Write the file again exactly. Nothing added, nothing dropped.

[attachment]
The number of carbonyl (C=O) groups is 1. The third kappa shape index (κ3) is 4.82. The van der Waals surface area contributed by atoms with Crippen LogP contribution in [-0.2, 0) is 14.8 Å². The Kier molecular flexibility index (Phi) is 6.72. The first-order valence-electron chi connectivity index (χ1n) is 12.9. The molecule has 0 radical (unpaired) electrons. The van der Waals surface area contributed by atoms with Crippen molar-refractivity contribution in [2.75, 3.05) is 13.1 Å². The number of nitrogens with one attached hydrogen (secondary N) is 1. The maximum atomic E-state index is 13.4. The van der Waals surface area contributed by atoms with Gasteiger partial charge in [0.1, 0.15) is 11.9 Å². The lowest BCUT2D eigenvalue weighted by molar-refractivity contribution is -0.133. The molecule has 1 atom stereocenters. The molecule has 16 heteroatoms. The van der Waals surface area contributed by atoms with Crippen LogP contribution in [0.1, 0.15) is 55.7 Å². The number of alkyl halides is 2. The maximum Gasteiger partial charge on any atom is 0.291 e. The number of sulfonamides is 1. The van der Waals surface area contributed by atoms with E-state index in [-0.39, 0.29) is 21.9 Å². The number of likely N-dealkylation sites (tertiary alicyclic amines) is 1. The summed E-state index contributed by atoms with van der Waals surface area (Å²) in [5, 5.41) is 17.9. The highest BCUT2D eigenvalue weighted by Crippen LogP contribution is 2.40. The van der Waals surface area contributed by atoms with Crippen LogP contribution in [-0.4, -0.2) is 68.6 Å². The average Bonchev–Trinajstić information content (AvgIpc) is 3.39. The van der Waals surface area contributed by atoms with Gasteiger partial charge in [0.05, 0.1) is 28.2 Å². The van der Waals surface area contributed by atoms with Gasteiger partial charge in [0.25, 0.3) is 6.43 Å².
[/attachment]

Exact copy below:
The number of carbonyl (C=O) groups is 1. The third kappa shape index (κ3) is 4.82. The van der Waals surface area contributed by atoms with Crippen LogP contribution in [-0.2, 0) is 14.8 Å². The Kier molecular flexibility index (Phi) is 6.72. The first-order valence-electron chi connectivity index (χ1n) is 12.9. The molecule has 0 radical (unpaired) electrons. The van der Waals surface area contributed by atoms with Crippen molar-refractivity contribution in [2.75, 3.05) is 13.1 Å². The number of nitrogens with one attached hydrogen (secondary N) is 1. The maximum atomic E-state index is 13.4. The van der Waals surface area contributed by atoms with Gasteiger partial charge in [0.1, 0.15) is 11.9 Å². The lowest BCUT2D eigenvalue weighted by molar-refractivity contribution is -0.133. The molecule has 1 atom stereocenters. The molecule has 16 heteroatoms. The van der Waals surface area contributed by atoms with Crippen LogP contribution in [0.1, 0.15) is 55.7 Å². The number of alkyl halides is 2. The maximum Gasteiger partial charge on any atom is 0.291 e. The number of sulfonamides is 1. The van der Waals surface area contributed by atoms with E-state index in [-0.39, 0.29) is 21.9 Å². The number of likely N-dealkylation sites (tertiary alicyclic amines) is 1. The summed E-state index contributed by atoms with van der Waals surface area (Å²) in [5, 5.41) is 17.9. The highest BCUT2D eigenvalue weighted by Crippen LogP contribution is 2.40. The van der Waals surface area contributed by atoms with Crippen LogP contribution in [-0.4, -0.2) is 68.6 Å². The average Bonchev–Trinajstić information content (AvgIpc) is 3.39. The van der Waals surface area contributed by atoms with Gasteiger partial charge in [0.05, 0.1) is 28.2 Å². The van der Waals surface area contributed by atoms with Gasteiger partial charge in [0.25, 0.3) is 6.43 Å².